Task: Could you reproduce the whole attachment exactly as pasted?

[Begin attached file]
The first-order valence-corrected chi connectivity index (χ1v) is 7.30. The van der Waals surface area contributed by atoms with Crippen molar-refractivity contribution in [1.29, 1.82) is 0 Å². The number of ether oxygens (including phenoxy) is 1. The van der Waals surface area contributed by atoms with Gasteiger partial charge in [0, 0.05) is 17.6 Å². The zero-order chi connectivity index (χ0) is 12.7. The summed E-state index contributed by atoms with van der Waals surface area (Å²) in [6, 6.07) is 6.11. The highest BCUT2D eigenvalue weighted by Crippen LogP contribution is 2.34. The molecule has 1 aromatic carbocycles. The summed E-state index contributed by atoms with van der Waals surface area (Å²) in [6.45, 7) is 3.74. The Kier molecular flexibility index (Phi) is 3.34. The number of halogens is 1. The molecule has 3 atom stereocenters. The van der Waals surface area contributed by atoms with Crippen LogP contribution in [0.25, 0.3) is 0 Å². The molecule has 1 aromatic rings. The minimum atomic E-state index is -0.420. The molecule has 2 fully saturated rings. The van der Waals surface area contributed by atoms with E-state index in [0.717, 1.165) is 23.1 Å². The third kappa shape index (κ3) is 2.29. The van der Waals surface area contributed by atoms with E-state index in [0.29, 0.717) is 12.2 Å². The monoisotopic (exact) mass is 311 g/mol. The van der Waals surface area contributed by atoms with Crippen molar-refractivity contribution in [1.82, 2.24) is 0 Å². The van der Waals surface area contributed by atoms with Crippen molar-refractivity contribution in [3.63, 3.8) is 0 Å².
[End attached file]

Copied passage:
The first-order valence-corrected chi connectivity index (χ1v) is 7.30. The van der Waals surface area contributed by atoms with Crippen molar-refractivity contribution in [1.29, 1.82) is 0 Å². The number of ether oxygens (including phenoxy) is 1. The van der Waals surface area contributed by atoms with Gasteiger partial charge in [0, 0.05) is 17.6 Å². The zero-order chi connectivity index (χ0) is 12.7. The summed E-state index contributed by atoms with van der Waals surface area (Å²) in [6, 6.07) is 6.11. The highest BCUT2D eigenvalue weighted by Crippen LogP contribution is 2.34. The molecule has 1 aromatic carbocycles. The summed E-state index contributed by atoms with van der Waals surface area (Å²) in [6.45, 7) is 3.74. The Kier molecular flexibility index (Phi) is 3.34. The number of halogens is 1. The molecule has 3 atom stereocenters. The van der Waals surface area contributed by atoms with Crippen LogP contribution in [0.25, 0.3) is 0 Å². The molecule has 1 aromatic rings. The minimum atomic E-state index is -0.420. The molecule has 2 fully saturated rings. The van der Waals surface area contributed by atoms with E-state index in [0.717, 1.165) is 23.1 Å². The third kappa shape index (κ3) is 2.29. The van der Waals surface area contributed by atoms with E-state index in [0.29, 0.717) is 12.2 Å². The monoisotopic (exact) mass is 311 g/mol. The van der Waals surface area contributed by atoms with Crippen molar-refractivity contribution in [1.82, 2.24) is 0 Å². The van der Waals surface area contributed by atoms with Crippen molar-refractivity contribution in [3.63, 3.8) is 0 Å².